Dr Lucinda Edwards (Niamh Algar) is a smart, battle-hardened doctor, but we meet her on a nightmare shift that ends in the death of an opioid overdose victim, Edith Owusu. Despite the support of her medical supervisor, Dr Leo Harris (James Purefoy), Edith’s grieving father (Brian Bovell), demands an inquiry into Lucinda’s actions on the fateful night.
Leading the medical investigation are Dr Norma Callahan (Helen Behan) and Lucinda’s former colleague, Dr George Adjei (Jordan Kouamé). While George feels this was an unavoidable tragedy, Norma is suspicious of Lucinda’s behaviour and decisions in the lead up to the patient’s death.
As the pressure of the investigation intensifies, Lucinda’s relationship with husband Tom (Lorne MacFadyen) starts to fracture, and her confident professional exterior begins to crack. Is Lucinda hiding something?
What were your initial thoughts about Malpractice?
My first reaction was, ‘Oh my God.’ Because it’s relentless and this character is thrown into something completely out of her depth. You feel as if she is just trying to keep her head above water throughout the entire story. So, I thought, ‘This is going to be quite the marathon of a shoot.’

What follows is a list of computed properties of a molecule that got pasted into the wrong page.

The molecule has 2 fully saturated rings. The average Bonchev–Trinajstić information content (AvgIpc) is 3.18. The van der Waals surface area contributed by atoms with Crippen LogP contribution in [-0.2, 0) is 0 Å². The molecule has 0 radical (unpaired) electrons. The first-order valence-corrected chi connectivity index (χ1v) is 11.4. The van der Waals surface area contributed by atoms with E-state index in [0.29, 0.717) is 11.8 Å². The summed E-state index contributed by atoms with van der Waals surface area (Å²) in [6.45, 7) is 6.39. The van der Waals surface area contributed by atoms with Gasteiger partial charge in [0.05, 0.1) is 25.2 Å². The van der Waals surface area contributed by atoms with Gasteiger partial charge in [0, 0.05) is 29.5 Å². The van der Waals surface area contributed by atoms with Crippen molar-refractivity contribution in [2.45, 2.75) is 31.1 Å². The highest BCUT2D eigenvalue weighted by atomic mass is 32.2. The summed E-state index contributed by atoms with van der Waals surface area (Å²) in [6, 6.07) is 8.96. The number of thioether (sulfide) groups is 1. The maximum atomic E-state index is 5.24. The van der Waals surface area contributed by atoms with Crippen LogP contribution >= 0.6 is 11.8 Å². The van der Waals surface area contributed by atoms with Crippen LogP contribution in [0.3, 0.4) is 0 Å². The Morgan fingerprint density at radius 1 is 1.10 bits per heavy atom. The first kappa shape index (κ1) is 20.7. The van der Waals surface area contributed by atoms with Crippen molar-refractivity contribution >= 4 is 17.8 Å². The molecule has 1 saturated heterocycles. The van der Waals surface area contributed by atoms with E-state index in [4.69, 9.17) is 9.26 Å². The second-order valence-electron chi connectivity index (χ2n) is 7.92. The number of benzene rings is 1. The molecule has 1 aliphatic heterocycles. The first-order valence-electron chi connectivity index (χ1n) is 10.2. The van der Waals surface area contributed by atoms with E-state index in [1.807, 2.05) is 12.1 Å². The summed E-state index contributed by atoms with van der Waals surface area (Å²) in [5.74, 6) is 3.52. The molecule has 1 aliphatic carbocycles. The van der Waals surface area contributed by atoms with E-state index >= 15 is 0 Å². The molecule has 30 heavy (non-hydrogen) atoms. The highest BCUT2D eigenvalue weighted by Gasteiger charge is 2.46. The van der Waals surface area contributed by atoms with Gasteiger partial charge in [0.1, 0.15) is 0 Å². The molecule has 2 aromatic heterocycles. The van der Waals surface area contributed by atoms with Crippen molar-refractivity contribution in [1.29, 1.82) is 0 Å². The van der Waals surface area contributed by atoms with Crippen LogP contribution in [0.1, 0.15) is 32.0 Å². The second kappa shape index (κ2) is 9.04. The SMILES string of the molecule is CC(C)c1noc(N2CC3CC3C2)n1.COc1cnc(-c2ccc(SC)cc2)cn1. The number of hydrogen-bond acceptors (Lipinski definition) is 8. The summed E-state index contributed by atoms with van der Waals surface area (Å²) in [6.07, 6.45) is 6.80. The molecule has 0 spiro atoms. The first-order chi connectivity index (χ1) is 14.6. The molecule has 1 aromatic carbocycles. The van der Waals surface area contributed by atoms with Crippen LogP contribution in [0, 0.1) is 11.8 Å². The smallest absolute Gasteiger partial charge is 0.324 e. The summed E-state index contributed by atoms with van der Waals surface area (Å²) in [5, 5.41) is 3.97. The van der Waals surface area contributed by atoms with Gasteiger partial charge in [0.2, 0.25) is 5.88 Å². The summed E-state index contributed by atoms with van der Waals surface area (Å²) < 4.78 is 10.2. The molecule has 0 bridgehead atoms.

The script was so compelling. Written by Grace Ofori-Attah, who worked as a doctor. And then you’ve got the director Philip Barantini. So in my head, as I was reading it, I was thinking of those two people. Along with World Productions who are renowned for these high-paced, cliffhanger, adrenaline-filled series. I knew it would be incredibly exciting to explore and be a part of. Then thinking, ‘OK. Now I’ve got to try and pull off being a doctor.’
The fact that someone like Grace has written this is really important. Exploring the medical profession and the misuse of drugs. I’m fascinated by human behaviour. That’s why I became an actor. So, the idea of addiction and drug abuse has always been something I look at with very empathetic eyes.
What else did you learn from that experience?
What I learned from it is there is a huge mental health crisis that’s happening. A lot of these staff are being left to deal with people who are mentally ill with nowhere else to go. So they find themselves in A&E at two in the morning.
The pandemic has impacted on a lot of people’s mental health. I think many people were selfmedicating at the time because they couldn’t see their doctor or were too scared to go near a medical facility. With an increase in anxiety and depression due to the pandemic. People have become a lot more open and able to talk about it.